5. Provide incentives and perks

Performance and nonperformance-based incentives and perks demonstrate your gratitude for the quality of work and dedication your employees give. Perks can range from offering gym memberships and subsidizing childcare, to reimbursing certification programs. Whatever you provide, offer something workers value and make it easy for both remote and onsite employees to participate.

Offer something workers value and make it easy for both remote and onsite employees to participate.

Searchbloom uses perks to increase employee engagement by having employees give each other gifts. Each employee receives 100 points every month, which equates to $10. They can gift points to a co-worker with a message recognizing something they did. Recipients can save up their points and trade them in for gift cards.

Instead of giving the typical annual bonus for great work, Gambit Partners offers a quarterly program. “The frequency of payout fosters a greater sense of ownership and connection, as employees can see how their contributions directly impact the short-to-medium goals of the business,” said founder and director, Ajay Mistry. Custom Excel Spreadsheets adds a personal touch when giving bonuses. CEO Colton Cauthen mails each person a check with a handwritten thank you note. He takes time to specify what he appreciates about them and the impact they are making on the business and customers.

Totally Promotional lets employees decide on the perks. They give an employee-led committee a budget to show employees little acts of appreciation year-round. A popular one is placing a small bag of nuts on everyone’s desk with a note saying, "We'd be nuts if we didn't thank you!"

6. Celebrate milestones and special occasions

To show you really appreciate employees, celebrate the whole person. This means in addition to recognizing work-related milestones—like reaching a business goal or landing a huge client—commemorate personal occasions too. This may be their birthday, the birth of a child, or hitting a personal goal like running a 10k race. Just be sure to get their permission before sharing their personal milestones.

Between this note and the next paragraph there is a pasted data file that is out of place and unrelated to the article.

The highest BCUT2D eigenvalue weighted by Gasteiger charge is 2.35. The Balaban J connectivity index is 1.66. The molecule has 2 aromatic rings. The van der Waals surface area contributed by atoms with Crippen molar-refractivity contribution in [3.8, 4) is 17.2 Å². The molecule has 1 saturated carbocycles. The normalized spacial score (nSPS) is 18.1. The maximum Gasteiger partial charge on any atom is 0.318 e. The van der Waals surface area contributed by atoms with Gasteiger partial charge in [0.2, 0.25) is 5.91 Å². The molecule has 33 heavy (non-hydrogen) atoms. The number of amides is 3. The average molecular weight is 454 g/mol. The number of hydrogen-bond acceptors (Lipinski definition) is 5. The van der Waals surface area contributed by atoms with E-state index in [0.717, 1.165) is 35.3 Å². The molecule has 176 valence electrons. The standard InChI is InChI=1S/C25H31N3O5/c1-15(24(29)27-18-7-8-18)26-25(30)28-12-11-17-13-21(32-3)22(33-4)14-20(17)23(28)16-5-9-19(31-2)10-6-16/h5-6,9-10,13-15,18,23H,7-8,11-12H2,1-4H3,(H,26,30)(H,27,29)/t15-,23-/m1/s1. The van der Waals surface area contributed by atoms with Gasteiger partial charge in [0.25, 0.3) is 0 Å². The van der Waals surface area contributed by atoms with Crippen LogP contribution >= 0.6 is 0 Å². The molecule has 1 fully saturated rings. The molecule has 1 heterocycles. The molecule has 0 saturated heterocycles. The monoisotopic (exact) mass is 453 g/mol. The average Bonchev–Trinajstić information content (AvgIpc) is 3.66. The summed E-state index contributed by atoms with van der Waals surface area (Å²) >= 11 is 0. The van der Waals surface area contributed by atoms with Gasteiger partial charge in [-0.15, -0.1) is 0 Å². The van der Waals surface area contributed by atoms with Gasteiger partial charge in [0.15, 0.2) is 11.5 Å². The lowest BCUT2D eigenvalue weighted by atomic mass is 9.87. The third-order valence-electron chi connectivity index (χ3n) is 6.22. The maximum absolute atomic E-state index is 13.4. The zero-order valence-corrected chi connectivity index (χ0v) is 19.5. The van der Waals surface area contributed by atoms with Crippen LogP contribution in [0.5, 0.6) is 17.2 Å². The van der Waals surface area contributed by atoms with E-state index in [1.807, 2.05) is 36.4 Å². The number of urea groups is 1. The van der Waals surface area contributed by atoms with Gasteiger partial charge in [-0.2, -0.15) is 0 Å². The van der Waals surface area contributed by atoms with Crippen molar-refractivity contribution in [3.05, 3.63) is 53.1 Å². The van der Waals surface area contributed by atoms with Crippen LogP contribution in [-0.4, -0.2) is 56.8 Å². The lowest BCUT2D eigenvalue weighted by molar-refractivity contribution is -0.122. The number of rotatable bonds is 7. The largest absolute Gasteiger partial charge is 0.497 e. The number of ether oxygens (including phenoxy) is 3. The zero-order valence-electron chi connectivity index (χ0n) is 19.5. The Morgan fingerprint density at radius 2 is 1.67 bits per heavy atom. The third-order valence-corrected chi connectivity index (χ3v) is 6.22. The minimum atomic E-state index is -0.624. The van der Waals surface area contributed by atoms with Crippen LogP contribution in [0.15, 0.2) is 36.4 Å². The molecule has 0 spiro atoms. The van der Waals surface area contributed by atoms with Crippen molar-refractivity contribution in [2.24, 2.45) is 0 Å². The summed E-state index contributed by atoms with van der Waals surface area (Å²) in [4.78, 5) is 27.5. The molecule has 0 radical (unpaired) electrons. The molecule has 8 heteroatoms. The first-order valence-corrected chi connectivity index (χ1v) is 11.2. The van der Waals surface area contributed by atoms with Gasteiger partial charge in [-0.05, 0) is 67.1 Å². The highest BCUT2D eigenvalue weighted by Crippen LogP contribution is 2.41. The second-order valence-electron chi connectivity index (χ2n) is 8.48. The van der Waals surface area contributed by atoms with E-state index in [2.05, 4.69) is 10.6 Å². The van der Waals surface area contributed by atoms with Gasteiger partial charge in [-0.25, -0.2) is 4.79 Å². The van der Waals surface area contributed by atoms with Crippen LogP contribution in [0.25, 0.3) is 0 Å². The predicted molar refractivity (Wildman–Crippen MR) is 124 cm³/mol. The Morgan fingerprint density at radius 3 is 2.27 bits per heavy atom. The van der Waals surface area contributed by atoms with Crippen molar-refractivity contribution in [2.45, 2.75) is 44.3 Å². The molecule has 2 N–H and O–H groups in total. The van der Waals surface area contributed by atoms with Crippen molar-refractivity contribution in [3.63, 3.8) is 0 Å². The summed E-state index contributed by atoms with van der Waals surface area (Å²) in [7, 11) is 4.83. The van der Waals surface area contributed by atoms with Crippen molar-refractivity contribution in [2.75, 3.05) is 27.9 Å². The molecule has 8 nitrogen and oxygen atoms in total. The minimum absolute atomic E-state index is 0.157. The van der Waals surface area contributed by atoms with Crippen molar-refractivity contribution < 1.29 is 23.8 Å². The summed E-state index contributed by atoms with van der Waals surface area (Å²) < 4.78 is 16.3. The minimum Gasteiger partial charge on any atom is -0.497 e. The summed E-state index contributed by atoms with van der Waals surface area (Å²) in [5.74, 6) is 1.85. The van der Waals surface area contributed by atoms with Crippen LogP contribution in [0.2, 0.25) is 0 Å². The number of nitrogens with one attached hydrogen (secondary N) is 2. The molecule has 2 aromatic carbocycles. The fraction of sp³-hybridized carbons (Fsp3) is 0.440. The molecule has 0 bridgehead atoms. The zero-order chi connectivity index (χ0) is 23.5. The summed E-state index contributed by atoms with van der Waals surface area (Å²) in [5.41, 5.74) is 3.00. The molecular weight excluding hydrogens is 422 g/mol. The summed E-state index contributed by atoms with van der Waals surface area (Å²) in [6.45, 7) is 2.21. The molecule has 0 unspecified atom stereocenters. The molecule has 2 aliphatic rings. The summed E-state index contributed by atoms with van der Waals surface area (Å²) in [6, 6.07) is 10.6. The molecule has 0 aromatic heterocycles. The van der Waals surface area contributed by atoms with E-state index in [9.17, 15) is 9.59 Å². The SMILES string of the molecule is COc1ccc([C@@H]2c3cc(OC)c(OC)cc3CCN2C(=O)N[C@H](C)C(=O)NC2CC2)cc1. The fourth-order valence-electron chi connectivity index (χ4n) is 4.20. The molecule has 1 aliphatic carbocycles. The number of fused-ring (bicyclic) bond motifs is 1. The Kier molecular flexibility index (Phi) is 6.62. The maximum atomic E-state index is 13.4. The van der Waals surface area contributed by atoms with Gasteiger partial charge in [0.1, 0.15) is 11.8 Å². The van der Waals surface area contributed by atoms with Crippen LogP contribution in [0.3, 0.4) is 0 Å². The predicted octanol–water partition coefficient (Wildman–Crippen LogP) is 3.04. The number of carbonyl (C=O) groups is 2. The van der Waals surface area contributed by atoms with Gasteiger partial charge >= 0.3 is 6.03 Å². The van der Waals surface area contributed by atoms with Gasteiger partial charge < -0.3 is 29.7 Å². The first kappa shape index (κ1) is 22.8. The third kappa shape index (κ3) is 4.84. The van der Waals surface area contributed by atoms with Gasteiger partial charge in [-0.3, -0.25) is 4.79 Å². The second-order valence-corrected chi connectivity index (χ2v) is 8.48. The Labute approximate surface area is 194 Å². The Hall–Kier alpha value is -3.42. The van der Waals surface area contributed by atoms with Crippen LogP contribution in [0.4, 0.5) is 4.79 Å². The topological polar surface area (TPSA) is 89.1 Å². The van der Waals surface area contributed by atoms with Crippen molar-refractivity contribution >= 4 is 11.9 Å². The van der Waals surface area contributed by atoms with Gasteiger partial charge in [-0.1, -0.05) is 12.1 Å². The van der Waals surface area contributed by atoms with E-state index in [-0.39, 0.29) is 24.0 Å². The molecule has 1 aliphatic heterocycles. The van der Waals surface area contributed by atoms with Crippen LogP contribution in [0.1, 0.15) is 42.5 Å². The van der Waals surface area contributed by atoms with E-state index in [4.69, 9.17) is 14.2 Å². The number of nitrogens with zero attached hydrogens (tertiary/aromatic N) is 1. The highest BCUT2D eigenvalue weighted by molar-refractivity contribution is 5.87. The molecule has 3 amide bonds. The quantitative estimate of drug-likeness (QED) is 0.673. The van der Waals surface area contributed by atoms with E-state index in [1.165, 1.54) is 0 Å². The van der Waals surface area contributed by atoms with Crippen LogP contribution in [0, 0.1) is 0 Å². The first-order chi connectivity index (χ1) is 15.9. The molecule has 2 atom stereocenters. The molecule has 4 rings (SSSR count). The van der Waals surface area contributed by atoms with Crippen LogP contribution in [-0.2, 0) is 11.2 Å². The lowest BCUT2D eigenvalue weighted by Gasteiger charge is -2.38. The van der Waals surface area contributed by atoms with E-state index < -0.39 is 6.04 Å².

When you acknowledge both professional and personal milestones, you demonstrate that you care about the employee as a whole person—not just what they deliver at work.

Demonstrate you care about the employee as a whole person - not just what they deliver at work.

Living.Fit likes to celebrate an employee’s milestone by hosting a team lunch or happy hour to give people a break from work and time to socialize. During each event, co-founder Jay Perkins gives a shout-out to the employee and highlights their contributions.

SEO Travel celebrates an employee’s hard work by making their personal dream come true. Every employee drops a handwritten dream into a suitcase-shaped box (for an added brand touch). Some submitted dreams include a honeymoon in the Maldives, attending the Champions League Final, and swimming with sharks. A dream is drawn when a team hits a company target.

7. Give personalized gifts

Giving gifts that reflect the employee’s interests and needs shows you care about them as a person, not just as an employee. So do more than give a company mug with their name inscribed on it or a watch for a work anniversary. When giving gift cards, make sure it’s to a business they enjoy or have talked about wanting to visit.

REACHRIGHT creates uber-personalized “appreciation packages for its team who all work remotely. The packages may include items like a book they've been wanting to read, wellness products, and small gadgets that can make their work-from-home experience more enjoyable.

“By tailoring each package, we demonstrate that we value not only their professional contributions but also their individuality and well-being,” said company founder and CEO Thomas Costello. “The personalized gifts have had a significant positive impact on our remote team. Employees feel more valued, leading to increased engagement, higher job satisfaction, and a renewed sense of motivation.”

Don’t underestimate the power of personalization. Abdul Saboor is a developer at The Stock Dork. As an employee, he appreciates receiving a handwritten thank you note more than an email. To Saboor, a thank you note from a manager shows “you care so much about the work I do for the company that you’re willing to take time out of your hectic schedule to sit down and write it all out in longhand.”